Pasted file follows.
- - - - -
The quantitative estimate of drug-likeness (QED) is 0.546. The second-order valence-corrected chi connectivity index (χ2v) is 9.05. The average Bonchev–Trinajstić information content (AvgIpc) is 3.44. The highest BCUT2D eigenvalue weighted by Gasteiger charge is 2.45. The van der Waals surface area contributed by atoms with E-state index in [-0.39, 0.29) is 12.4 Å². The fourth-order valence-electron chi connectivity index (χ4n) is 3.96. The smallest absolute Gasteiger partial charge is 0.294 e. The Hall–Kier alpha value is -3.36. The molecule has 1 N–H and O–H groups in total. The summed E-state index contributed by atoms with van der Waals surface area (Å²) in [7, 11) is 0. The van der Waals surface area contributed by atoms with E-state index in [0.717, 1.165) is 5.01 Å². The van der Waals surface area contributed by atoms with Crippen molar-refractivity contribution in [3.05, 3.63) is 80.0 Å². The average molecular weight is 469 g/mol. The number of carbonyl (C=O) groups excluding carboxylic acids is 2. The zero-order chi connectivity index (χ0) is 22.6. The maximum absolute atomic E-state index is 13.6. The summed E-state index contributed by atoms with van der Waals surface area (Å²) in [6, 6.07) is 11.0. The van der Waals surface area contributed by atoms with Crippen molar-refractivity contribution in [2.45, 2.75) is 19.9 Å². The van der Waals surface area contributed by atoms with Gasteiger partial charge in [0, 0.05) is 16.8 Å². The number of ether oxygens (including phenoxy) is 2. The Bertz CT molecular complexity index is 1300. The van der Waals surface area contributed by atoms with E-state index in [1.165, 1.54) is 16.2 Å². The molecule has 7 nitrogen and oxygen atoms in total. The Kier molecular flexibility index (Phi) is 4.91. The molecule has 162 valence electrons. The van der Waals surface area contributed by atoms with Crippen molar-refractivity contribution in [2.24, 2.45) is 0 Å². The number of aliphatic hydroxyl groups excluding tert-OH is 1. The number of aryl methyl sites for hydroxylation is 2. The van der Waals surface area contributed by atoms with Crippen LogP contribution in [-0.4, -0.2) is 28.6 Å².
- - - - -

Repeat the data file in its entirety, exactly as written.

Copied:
The quantitative estimate of drug-likeness (QED) is 0.546. The second-order valence-corrected chi connectivity index (χ2v) is 9.05. The average Bonchev–Trinajstić information content (AvgIpc) is 3.44. The highest BCUT2D eigenvalue weighted by Gasteiger charge is 2.45. The van der Waals surface area contributed by atoms with E-state index in [-0.39, 0.29) is 12.4 Å². The fourth-order valence-electron chi connectivity index (χ4n) is 3.96. The smallest absolute Gasteiger partial charge is 0.294 e. The Hall–Kier alpha value is -3.36. The molecule has 1 N–H and O–H groups in total. The summed E-state index contributed by atoms with van der Waals surface area (Å²) in [7, 11) is 0. The van der Waals surface area contributed by atoms with E-state index in [0.717, 1.165) is 5.01 Å². The van der Waals surface area contributed by atoms with Crippen molar-refractivity contribution in [3.05, 3.63) is 80.0 Å². The average molecular weight is 469 g/mol. The number of carbonyl (C=O) groups excluding carboxylic acids is 2. The zero-order chi connectivity index (χ0) is 22.6. The maximum absolute atomic E-state index is 13.6. The summed E-state index contributed by atoms with van der Waals surface area (Å²) in [6, 6.07) is 11.0. The van der Waals surface area contributed by atoms with Crippen molar-refractivity contribution in [2.45, 2.75) is 19.9 Å². The van der Waals surface area contributed by atoms with Gasteiger partial charge in [0, 0.05) is 16.8 Å². The number of ether oxygens (including phenoxy) is 2. The Bertz CT molecular complexity index is 1300. The van der Waals surface area contributed by atoms with E-state index in [1.165, 1.54) is 16.2 Å². The molecule has 7 nitrogen and oxygen atoms in total. The Kier molecular flexibility index (Phi) is 4.91. The molecule has 162 valence electrons. The van der Waals surface area contributed by atoms with Crippen molar-refractivity contribution in [2.24, 2.45) is 0 Å². The number of aliphatic hydroxyl groups excluding tert-OH is 1. The number of aryl methyl sites for hydroxylation is 2. The van der Waals surface area contributed by atoms with Crippen LogP contribution in [-0.4, -0.2) is 28.6 Å².